An Impartial Witness by Charles Todd – Book Review

An Impartial Witness by Charles Todd
Published by William Morrow Paperbacks, an imprint of HarperCollins

This is the second book in the Bess Crawford series. I previously reviewed the first book, A Duty to the Dead.

Transporting injured troops back to England is one way to temporarily escape some of the horrors of war, although bringing home grievously injured men has horrors of its own, particularly when the men have been disfigured. One such soldier is Meriwether Evanson. Horribly burned in a plane crash, Meriwether is on suicide watch, but seems to be buoyed by the thought of his wife, whose picture he keeps pinned to his uniform. After looking at Marjorie Evanson’s picture pinned to Meriwether’s coat for days, Bess Crawford has her face basically memorized and cannot fail to recognize the woman when she runs into her at the train station, even though Marjorie is sobbing and pleading with a man who seems completely uninterested. Bess is headed back to France and war, but before long the news reaches her that Marjorie was murdered later that same day, and Meriwether killed himself with grief. Having witnessed the teary scene at the train station, Bess feels involved, and is determined to find out who murdered Marjorie.

The Bess Crawford series is really shaping up to be a good one. In An Impartial Witness, we once again find Bess pulled into a situation in which she never intended to find herself. After A Duty to the Dead, it is not surprising that Bess can’t bear to sit on the sidelines and simply trust that everything will get sorted out. She shows herself to be strong and smart, if occasionally not as cognizant as danger to herself as she should be. The highlight of An Impartial Witness, though, may be Bess’s back and forth relationship with Simon, her father’s right hand man. Their relationship is one of mutual respect, and his support for her intelligence and skills is particularly attractive considering the book is set in 1917. He is protective of Bess without being smothering or infantalizing her. I have to say, I really, really hope there’s a romantic relationship between them in the future, because I adore their interactions  and am not sure that many other men would fully accept and support the strong woman Bess is.

If I wasn’t participating in Book Club Girl’s Book Time with Bess readalong, I probably would just read the rest of this series straight through, but I’m trying to hold off so I can participate in the discussions more fully.  Still, I’m looking forward immensely to the third book, A Bitter Truth, and the soon-to-be-released fourth book, An Unmarked Grave. Highly recommended.

Buy this book from:
Powells | Indiebound*

Source: Contest run by publisher.
* These links are all affiliate links. If you buy your book here I’ll make a very small amount of money that goes towards hosting, giveaways, etc.

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A Duty to the Dead by Charles Todd – Book Review

A Duty to the Dead by Charles Todd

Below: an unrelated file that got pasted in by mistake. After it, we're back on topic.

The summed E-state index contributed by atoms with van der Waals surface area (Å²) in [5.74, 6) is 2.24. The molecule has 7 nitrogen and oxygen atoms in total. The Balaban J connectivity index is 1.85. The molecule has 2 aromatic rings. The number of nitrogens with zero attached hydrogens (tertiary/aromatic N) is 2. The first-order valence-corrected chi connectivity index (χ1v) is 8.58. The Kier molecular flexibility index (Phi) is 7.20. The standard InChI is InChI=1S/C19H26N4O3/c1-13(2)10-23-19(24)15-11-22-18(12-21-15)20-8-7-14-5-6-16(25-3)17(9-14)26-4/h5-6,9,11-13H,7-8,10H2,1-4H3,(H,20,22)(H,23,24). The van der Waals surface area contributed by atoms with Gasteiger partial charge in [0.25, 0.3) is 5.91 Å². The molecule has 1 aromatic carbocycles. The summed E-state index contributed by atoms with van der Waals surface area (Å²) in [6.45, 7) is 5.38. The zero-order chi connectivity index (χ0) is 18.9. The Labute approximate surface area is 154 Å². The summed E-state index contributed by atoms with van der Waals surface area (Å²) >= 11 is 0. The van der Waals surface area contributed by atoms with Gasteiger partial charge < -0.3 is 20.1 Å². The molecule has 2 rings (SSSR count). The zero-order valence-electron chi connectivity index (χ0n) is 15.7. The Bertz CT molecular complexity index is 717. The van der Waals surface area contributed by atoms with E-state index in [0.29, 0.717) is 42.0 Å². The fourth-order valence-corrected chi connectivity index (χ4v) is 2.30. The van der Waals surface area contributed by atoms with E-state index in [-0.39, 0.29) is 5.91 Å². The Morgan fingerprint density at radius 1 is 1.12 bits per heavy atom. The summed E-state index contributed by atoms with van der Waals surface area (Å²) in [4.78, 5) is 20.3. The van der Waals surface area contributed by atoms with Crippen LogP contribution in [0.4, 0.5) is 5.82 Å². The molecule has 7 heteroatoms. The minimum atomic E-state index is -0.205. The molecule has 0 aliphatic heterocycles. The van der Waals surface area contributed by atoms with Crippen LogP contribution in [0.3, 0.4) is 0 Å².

Published by Harper Paperbacks, an imprint of HarperCollins

This is the first book in the Bess Crawford series.

As a nurse aboard a WWI hospital ship, Bess Crawford feels a duty towards her patients. Some more than others, of course. Arthur Graham was one such patient. Well loved not only by Bess, but by the entire hospital staff, Arthur was a man Bess could have pictured herself marrying – had only he survived. But even now that he is dead, Bess still feels that she must respect his final wishes and deliver a cryptic message to Arthur’s brother Jonathan, “Tell my brother Jonathan I lied. I did it for mother’s sake, but it must be set right.” While delivering the message to the Grahams in Kent, Bess finds herself drawn first into two medical emergencies and then into the mystery of an old murder. All may not be as it seems at the Graham’s estate.

In many ways, it is difficult not to draw comparisons between the Bess Crawford and Maisie Dobbs series. Both involve women who are or were WWI nurses, and both involve the solving of mysteries. Thus far, at least, Bess stumbles into her mysteries, instead of approaching them deliberately as Maisie does. In many ways, Bess is also more self-assured. Unlike Maisie she was born into the life of relative privilege and status she currently enjoys, and thus is not forced to work through the slightly angsty class mobility issues that Maisie has.

It is, of course, not fair to A Duty to the Dead to only compare it to another series, though, it must stand on its own. It does this quite well, really. The story moves along believably; it would have been easy for Bess’s entry into the Graham family mystery to come off feeling contrived, but the events of the plot flow naturally and with the character traits that Todd establishes for Bess, it would have been less believable had she not gotten involved. The first books in long-running series occasionally suffer from too much desire on the part of the author to create the character and setting (I refer partly to Maisie Dobbs, the first book in the series of the same name, which almost failed to compel me to move ahead in a series I now adore), but Todd manages to work the setting and character development into the plot so that the story isn’t bogged down in the service of the following books.

All in all, a strong and intriguing start to a new-to-me series. I can’t wait to read the next one! Recommended.

Buy this book from:
Powells | Indiebound*

Source: Personal copy.
* These links are all affiliate links. If you buy your book here I’ll make a very small amount of money that goes towards hosting, giveaways, etc.

Digiprove sealCopyright protected by Digiprove © 2012